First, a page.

Case Analysis: Mckinsey & Company- Managing Knowledge and Learning

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Company’s background:
McKinsey & Company is a privately owned management consulting firm that focuses on solving issues of concern to senior management in large corporations and organizations. Known among its employees simply as "The Firm" McKinsey & Company was founded in Chicago in 1926 by James O. ("Mac") McKinsey. McKinsey was a professor at the University of Chicago who pioneered budgeting as a management tool. Marshall Field's became a client in 1935, and soon convinced James McKinsey to leave the firm and become its CEO; however, he died unexpectedly in 1937.

Today McKinsey has over 7,500 consultants in 90 offices across 51 countries. They help solve strategic, organizational, operational and technological problems, for some of the world's largest organizations. Clients include three of the world's five largest companies, two-thirds of the Fortune 1000, governments and other non-profit institutions. McKinsey also performs pro bono engagements for a number of charitable organizations and government agencies worldwide. 'Forbes' estimated the firm's 2005 revenues at $3.8 billion in its list of largest private companies.

Company Intent
To be the global leader in consulting industry, provide expertise consulting service to the worldwide clients.

Company Mission
To help the clients make positive, lasting, and substantial improvements in their performance and to build a great firm that is able to attract, develop, excite, and retain exceptional people.

Key issue
This case discrbed the development process of McKinsey&Compay from 1926 to 1996. In particular, it focuses on the way in which McKinsey has developed structures, systems, processes, and practices to help it develop, transfer, and disseminate knowledge among its 3,800 consultants in 69 offices worldwide. Concludes by focusing on three young consultants operating in each dimension of the firm's organization--the local office, the industry practice, and the firm's competence center. So, whether the changes they have made are sufficient to maintain the firm's vital knowledge development process, we will get the solution according to the following questions’ analysis.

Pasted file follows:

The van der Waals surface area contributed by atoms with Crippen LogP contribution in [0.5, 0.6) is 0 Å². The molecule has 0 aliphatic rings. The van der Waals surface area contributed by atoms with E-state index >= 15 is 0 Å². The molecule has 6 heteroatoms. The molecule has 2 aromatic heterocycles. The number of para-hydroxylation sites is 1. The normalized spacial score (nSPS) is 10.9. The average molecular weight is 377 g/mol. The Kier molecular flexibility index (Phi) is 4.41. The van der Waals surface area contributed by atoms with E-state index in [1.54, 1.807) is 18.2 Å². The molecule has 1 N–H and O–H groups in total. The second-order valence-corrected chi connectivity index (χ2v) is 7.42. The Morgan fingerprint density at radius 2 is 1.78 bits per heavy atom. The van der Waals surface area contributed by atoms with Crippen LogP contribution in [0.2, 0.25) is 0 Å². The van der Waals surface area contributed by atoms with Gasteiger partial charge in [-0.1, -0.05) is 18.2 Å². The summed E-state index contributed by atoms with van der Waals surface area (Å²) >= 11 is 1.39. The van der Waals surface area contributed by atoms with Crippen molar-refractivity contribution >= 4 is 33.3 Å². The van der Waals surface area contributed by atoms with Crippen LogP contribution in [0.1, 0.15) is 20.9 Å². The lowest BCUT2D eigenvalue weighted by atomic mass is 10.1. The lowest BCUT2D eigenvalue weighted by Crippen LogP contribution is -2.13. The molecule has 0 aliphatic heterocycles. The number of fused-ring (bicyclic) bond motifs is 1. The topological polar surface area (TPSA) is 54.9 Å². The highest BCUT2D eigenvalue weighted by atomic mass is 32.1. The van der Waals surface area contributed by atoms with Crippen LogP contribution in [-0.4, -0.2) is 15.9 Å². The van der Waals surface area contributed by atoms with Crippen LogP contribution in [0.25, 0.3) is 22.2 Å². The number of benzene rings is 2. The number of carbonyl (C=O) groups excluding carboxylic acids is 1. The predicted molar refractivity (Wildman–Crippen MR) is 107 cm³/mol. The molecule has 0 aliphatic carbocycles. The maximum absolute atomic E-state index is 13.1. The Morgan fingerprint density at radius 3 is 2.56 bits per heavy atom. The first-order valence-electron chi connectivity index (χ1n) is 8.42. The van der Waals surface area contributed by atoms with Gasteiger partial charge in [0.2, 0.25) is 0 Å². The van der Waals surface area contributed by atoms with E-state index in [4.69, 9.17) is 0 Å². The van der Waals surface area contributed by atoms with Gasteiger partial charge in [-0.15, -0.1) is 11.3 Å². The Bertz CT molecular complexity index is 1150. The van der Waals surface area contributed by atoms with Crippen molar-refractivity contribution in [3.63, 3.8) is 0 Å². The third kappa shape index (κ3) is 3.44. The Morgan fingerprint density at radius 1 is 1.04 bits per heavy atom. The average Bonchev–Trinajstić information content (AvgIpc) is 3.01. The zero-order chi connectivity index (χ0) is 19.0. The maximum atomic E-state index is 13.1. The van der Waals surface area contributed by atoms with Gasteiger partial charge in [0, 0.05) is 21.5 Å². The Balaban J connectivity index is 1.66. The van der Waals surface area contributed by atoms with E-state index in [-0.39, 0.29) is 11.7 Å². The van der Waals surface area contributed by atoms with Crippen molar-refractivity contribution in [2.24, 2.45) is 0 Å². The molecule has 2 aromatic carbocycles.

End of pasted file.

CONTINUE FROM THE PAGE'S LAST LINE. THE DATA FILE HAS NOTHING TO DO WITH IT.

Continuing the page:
Question analysis

1.How was this little of “accounting and engineering advisors” able to grow into the world’s most prestigious consulting firm 50 years later? What was the unique source of competitive advantage developed by James O. McKinsey and later Marvin Bower? McKinsey can grow his little advising firm into the world’s most prestigious consulting firm by outlining the vision for the firm as focused on issues of importance of top-level management and used the intelligent technology and resources to serve their clients. He practiced the development initiative which focused on the knowledge development by setting up centers of competence and building the knowledge infrastructure. •An “accounting and engineering advisors” company became a well-known consultant firm because James began with recruiting experienced executives, and training them in the integrated approach. In addition, One firm policy that formed by Bower which required all consultants to be recruited and advance on the firm wide basis , clients to be treated as the company’s responsibilities and the profit to be shared from a firm pool, not as office pool was also the key success of the firm. Moreover, James encouraged those executives to synthesize data and think for themselves to come up with the new ideas which may benefit to the company’s development. From the employees perspective; they have enough confident to show their clients that they can solve the problems. •The unique source of competitive advantage that Marvin Bower is that he outlined his vision for the firm as one focused on issue of importance to top-level management, adhering to the highest standards of integrity, professional ethics, and technical excellence by using the mission of serving the clients superbly well. He used the McKinsey’s...
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